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Pro-Suppressor Legislation Advancing

Pro-Suppressor Legislation Advancing

In recent days, individual measures to legalize the use of sound and flash suppressors for hunting were advanced by lawmakers in North Carolina, became law in North Dakota and were introduced in Ohio.

Earlier this year, the governors of Wyoming and Indiana each signed bills permitting the use of firearm suppressors for all types of hunting.

On July 29, North Carolina Governor Pat McCrory (R) signed House Bill 937, which removed the longstanding prohibition on using firearms with sound-suppressing devices while lawfully hunting game. The omnibus measure, called most comprehensive pro-gun reform bill in the Tar Heel State since 1995, also contained numerous provisions that expanded the places where Concealed Handgun Permit (CHP) holders may legally carry firearms for personal protection. The North Carolina measure will take effect Oct. 1, 2013.

Meanwhile, in North Dakota, House Bill 1282, which became effective Aug. 1, codifies the practice of using lawfully possessed suppressors on firearms for hunting. While the North Dakota Game and Fish Department previously permitted the use of lawfully possessed suppressors when hunting, there was no state statute in place codifing the practice.

And in Ohio, State Representative John Becker (R-Union Township) has sponsored House Bill 234, drafted by Cheryl Grossman (R- Grove City), to allow licensed hunters to utilize sound suppressors.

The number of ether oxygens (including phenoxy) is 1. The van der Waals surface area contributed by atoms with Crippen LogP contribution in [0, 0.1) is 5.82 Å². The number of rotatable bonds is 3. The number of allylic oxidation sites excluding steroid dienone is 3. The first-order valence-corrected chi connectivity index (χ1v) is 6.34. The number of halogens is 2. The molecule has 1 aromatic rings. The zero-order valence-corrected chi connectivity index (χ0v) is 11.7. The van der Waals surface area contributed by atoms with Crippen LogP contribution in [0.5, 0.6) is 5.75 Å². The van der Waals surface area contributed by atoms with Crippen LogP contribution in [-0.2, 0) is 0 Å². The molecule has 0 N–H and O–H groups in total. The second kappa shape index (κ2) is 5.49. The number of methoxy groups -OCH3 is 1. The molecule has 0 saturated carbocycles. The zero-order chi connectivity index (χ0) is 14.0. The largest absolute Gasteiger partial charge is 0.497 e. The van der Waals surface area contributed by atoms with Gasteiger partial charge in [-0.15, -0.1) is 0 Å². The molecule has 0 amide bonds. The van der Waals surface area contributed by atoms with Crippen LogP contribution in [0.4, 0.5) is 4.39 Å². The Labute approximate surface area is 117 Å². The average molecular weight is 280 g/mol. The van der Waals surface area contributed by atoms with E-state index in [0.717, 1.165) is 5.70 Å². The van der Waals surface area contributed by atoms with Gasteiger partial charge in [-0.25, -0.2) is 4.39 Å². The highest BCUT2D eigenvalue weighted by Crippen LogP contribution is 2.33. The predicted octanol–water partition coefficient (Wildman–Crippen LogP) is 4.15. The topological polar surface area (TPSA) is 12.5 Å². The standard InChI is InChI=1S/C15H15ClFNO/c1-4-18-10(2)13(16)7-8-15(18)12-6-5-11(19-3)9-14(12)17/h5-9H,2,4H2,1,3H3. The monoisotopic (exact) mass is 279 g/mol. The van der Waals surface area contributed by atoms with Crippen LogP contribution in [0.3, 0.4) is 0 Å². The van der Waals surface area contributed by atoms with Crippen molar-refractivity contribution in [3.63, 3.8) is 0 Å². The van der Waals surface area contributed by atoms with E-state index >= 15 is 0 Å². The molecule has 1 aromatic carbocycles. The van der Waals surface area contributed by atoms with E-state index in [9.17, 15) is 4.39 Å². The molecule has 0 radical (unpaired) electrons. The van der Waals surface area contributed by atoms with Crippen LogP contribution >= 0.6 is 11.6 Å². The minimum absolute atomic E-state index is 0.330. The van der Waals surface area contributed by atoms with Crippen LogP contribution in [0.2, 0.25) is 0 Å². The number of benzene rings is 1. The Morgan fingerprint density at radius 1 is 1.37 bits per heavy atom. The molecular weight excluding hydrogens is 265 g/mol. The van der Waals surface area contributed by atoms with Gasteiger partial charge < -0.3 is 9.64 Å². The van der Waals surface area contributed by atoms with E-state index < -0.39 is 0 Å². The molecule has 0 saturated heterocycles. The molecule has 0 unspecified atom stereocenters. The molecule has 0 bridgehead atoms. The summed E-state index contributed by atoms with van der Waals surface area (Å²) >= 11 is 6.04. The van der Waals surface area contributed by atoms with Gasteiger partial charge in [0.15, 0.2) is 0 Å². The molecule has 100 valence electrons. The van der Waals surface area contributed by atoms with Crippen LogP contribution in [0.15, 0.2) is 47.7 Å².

"This legislation will help prevent hearing loss for those who choose to use a suppressor," Becker said in a statement. "It will also cut down on noise that can be disturbing to others."

During state legislative action in 2012, Arizona, Texas and Oklahoma adopted new laws or regulations allowing for use of suppressors when hunting game. And in 2011, lawmakers in Michigan, Kansas, Washington and Missouri approved measures allowing the personal ownership of suppressors for the first time in those states.

It remains illegal to own suppressors in California, Illinois, Iowa, Minnesota, New York, New Jersey, Massachusetts, Rhode Island, Vermont, Delaware and Hawaii.

Interest in using suppressors on firearms has increased exponentially in the past few years, as shooters and hunters have become more aware of potential hearing damage caused by firearms. Suppressors also reduce recoil and muzzle rise, and in many cases help improve accuracy. For hunters, this translates into fewer wounded and lost animals, which is a good thing for sportsmen and wildlife alike.

Furthermore, the noise reduction offered by suppressors is seen as a benefit for hunters seeking permission to hunt on private land and in areas of expanding urbanization where hunting is permitted, as well as at shooting ranges located in developing areas.

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